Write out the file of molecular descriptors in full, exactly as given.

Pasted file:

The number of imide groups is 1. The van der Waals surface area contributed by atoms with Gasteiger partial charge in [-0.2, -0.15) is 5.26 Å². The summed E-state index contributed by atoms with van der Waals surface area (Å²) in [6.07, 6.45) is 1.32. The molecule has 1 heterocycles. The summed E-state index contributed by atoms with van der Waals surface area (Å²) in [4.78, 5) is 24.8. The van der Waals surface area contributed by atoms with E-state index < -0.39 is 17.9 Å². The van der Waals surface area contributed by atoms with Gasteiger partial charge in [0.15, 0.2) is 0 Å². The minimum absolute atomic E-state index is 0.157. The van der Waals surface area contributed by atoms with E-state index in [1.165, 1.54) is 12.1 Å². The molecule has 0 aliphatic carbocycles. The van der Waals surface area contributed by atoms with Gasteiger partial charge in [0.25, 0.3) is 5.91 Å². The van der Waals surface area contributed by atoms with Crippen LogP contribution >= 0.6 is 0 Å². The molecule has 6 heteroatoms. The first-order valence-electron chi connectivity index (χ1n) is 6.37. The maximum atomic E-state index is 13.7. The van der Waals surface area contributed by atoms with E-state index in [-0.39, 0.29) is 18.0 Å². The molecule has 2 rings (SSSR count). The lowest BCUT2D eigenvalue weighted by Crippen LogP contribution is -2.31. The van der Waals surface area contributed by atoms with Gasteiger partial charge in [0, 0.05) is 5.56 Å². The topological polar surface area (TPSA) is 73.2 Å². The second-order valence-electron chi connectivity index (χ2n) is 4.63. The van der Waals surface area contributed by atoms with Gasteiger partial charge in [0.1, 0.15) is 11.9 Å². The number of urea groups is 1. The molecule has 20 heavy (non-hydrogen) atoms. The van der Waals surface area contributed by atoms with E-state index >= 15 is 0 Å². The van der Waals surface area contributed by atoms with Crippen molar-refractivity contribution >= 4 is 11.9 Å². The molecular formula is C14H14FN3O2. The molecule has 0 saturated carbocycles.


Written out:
The number of imide groups is 1. The van der Waals surface area contributed by atoms with Gasteiger partial charge in [-0.2, -0.15) is 5.26 Å². The summed E-state index contributed by atoms with van der Waals surface area (Å²) in [6.07, 6.45) is 1.32. The molecule has 1 heterocycles. The summed E-state index contributed by atoms with van der Waals surface area (Å²) in [4.78, 5) is 24.8. The van der Waals surface area contributed by atoms with E-state index < -0.39 is 17.9 Å². The van der Waals surface area contributed by atoms with Gasteiger partial charge in [0.15, 0.2) is 0 Å². The minimum absolute atomic E-state index is 0.157. The van der Waals surface area contributed by atoms with E-state index in [1.165, 1.54) is 12.1 Å². The molecule has 0 aliphatic carbocycles. The van der Waals surface area contributed by atoms with Gasteiger partial charge in [0.25, 0.3) is 5.91 Å². The van der Waals surface area contributed by atoms with Crippen LogP contribution >= 0.6 is 0 Å². The molecule has 6 heteroatoms. The first-order valence-electron chi connectivity index (χ1n) is 6.37. The maximum atomic E-state index is 13.7. The van der Waals surface area contributed by atoms with E-state index in [-0.39, 0.29) is 18.0 Å². The molecule has 2 rings (SSSR count). The lowest BCUT2D eigenvalue weighted by Crippen LogP contribution is -2.31. The van der Waals surface area contributed by atoms with Gasteiger partial charge in [0, 0.05) is 5.56 Å². The topological polar surface area (TPSA) is 73.2 Å². The second-order valence-electron chi connectivity index (χ2n) is 4.63. The van der Waals surface area contributed by atoms with Gasteiger partial charge in [0.1, 0.15) is 11.9 Å². The number of urea groups is 1. The molecule has 20 heavy (non-hydrogen) atoms. The van der Waals surface area contributed by atoms with E-state index >= 15 is 0 Å². The van der Waals surface area contributed by atoms with Crippen molar-refractivity contribution >= 4 is 11.9 Å². The molecular formula is C14H14FN3O2. The molecule has 0 saturated carbocycles.